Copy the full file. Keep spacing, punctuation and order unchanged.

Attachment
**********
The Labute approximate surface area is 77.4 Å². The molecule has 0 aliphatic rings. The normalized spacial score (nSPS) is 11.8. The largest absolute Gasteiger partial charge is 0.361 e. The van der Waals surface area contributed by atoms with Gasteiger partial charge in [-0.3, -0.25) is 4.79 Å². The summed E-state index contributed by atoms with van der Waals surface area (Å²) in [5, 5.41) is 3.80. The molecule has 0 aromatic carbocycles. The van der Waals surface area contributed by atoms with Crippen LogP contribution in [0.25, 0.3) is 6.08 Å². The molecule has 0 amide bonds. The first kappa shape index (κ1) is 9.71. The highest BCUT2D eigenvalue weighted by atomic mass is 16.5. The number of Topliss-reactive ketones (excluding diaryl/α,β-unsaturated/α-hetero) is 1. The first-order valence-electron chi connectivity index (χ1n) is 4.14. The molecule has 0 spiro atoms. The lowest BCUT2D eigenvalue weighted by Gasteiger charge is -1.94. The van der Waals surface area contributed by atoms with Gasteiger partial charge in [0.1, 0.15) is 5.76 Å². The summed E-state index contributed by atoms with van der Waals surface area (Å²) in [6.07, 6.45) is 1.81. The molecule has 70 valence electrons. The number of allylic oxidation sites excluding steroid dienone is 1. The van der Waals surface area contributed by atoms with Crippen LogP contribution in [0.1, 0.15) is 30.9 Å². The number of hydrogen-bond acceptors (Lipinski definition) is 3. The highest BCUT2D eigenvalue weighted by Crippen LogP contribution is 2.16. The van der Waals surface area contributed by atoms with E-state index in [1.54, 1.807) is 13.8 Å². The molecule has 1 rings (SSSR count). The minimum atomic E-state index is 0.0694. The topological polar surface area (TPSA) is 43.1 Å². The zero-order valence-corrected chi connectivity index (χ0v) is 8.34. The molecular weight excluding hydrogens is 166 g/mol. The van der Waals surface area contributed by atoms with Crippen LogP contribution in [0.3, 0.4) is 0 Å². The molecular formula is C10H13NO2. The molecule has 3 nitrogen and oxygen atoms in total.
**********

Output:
The Labute approximate surface area is 77.4 Å². The molecule has 0 aliphatic rings. The normalized spacial score (nSPS) is 11.8. The largest absolute Gasteiger partial charge is 0.361 e. The van der Waals surface area contributed by atoms with Gasteiger partial charge in [-0.3, -0.25) is 4.79 Å². The summed E-state index contributed by atoms with van der Waals surface area (Å²) in [5, 5.41) is 3.80. The molecule has 0 aromatic carbocycles. The van der Waals surface area contributed by atoms with Crippen LogP contribution in [0.25, 0.3) is 6.08 Å². The molecule has 0 amide bonds. The first kappa shape index (κ1) is 9.71. The highest BCUT2D eigenvalue weighted by atomic mass is 16.5. The number of Topliss-reactive ketones (excluding diaryl/α,β-unsaturated/α-hetero) is 1. The first-order valence-electron chi connectivity index (χ1n) is 4.14. The molecule has 0 spiro atoms. The lowest BCUT2D eigenvalue weighted by Gasteiger charge is -1.94. The van der Waals surface area contributed by atoms with Gasteiger partial charge in [0.1, 0.15) is 5.76 Å². The summed E-state index contributed by atoms with van der Waals surface area (Å²) in [6.07, 6.45) is 1.81. The molecule has 70 valence electrons. The number of allylic oxidation sites excluding steroid dienone is 1. The van der Waals surface area contributed by atoms with Crippen LogP contribution in [0.1, 0.15) is 30.9 Å². The number of hydrogen-bond acceptors (Lipinski definition) is 3. The highest BCUT2D eigenvalue weighted by Crippen LogP contribution is 2.16. The van der Waals surface area contributed by atoms with E-state index in [1.54, 1.807) is 13.8 Å². The molecule has 1 rings (SSSR count). The minimum atomic E-state index is 0.0694. The topological polar surface area (TPSA) is 43.1 Å². The zero-order valence-corrected chi connectivity index (χ0v) is 8.34. The molecular weight excluding hydrogens is 166 g/mol. The van der Waals surface area contributed by atoms with Crippen LogP contribution in [0.3, 0.4) is 0 Å². The molecular formula is C10H13NO2. The molecule has 3 nitrogen and oxygen atoms in total.